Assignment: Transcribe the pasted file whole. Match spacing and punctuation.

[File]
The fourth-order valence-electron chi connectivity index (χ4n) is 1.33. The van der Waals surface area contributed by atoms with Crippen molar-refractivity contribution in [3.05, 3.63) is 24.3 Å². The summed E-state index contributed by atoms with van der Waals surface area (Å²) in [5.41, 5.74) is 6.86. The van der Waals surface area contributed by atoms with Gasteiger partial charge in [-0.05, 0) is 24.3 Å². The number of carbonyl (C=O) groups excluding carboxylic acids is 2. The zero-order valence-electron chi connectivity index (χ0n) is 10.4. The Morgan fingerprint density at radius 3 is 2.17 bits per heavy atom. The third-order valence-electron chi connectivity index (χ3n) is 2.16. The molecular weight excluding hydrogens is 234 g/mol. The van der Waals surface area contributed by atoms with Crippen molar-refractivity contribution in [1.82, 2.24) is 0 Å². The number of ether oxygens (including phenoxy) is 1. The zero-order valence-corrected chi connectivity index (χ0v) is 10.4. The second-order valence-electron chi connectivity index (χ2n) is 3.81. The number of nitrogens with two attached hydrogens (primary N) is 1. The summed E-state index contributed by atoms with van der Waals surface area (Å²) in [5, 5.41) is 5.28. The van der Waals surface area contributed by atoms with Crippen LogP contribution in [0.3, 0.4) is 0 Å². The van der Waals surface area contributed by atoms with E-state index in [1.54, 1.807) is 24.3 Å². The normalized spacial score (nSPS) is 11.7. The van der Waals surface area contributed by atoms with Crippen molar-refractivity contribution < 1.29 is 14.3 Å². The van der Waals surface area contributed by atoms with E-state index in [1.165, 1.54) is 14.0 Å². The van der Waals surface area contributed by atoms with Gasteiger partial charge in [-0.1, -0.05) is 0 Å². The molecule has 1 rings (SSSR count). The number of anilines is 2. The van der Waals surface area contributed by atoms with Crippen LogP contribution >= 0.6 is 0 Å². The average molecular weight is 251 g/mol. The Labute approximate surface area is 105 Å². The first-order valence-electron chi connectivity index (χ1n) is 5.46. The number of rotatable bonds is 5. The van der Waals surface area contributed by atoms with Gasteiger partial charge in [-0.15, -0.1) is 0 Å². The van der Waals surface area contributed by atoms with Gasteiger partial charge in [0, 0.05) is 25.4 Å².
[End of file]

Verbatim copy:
The fourth-order valence-electron chi connectivity index (χ4n) is 1.33. The van der Waals surface area contributed by atoms with Crippen molar-refractivity contribution in [3.05, 3.63) is 24.3 Å². The summed E-state index contributed by atoms with van der Waals surface area (Å²) in [5.41, 5.74) is 6.86. The van der Waals surface area contributed by atoms with Gasteiger partial charge in [-0.05, 0) is 24.3 Å². The number of carbonyl (C=O) groups excluding carboxylic acids is 2. The zero-order valence-electron chi connectivity index (χ0n) is 10.4. The Morgan fingerprint density at radius 3 is 2.17 bits per heavy atom. The third-order valence-electron chi connectivity index (χ3n) is 2.16. The molecular weight excluding hydrogens is 234 g/mol. The van der Waals surface area contributed by atoms with Crippen molar-refractivity contribution in [1.82, 2.24) is 0 Å². The number of ether oxygens (including phenoxy) is 1. The zero-order valence-corrected chi connectivity index (χ0v) is 10.4. The second-order valence-electron chi connectivity index (χ2n) is 3.81. The number of nitrogens with two attached hydrogens (primary N) is 1. The summed E-state index contributed by atoms with van der Waals surface area (Å²) in [5, 5.41) is 5.28. The van der Waals surface area contributed by atoms with Crippen LogP contribution in [0.3, 0.4) is 0 Å². The van der Waals surface area contributed by atoms with E-state index in [1.54, 1.807) is 24.3 Å². The normalized spacial score (nSPS) is 11.7. The van der Waals surface area contributed by atoms with Crippen molar-refractivity contribution < 1.29 is 14.3 Å². The van der Waals surface area contributed by atoms with E-state index in [1.165, 1.54) is 14.0 Å². The van der Waals surface area contributed by atoms with Gasteiger partial charge in [-0.1, -0.05) is 0 Å². The molecule has 1 rings (SSSR count). The number of anilines is 2. The van der Waals surface area contributed by atoms with Crippen LogP contribution >= 0.6 is 0 Å². The average molecular weight is 251 g/mol. The Labute approximate surface area is 105 Å². The first-order valence-electron chi connectivity index (χ1n) is 5.46. The number of rotatable bonds is 5. The van der Waals surface area contributed by atoms with Gasteiger partial charge in [-0.15, -0.1) is 0 Å². The van der Waals surface area contributed by atoms with Gasteiger partial charge in [0, 0.05) is 25.4 Å².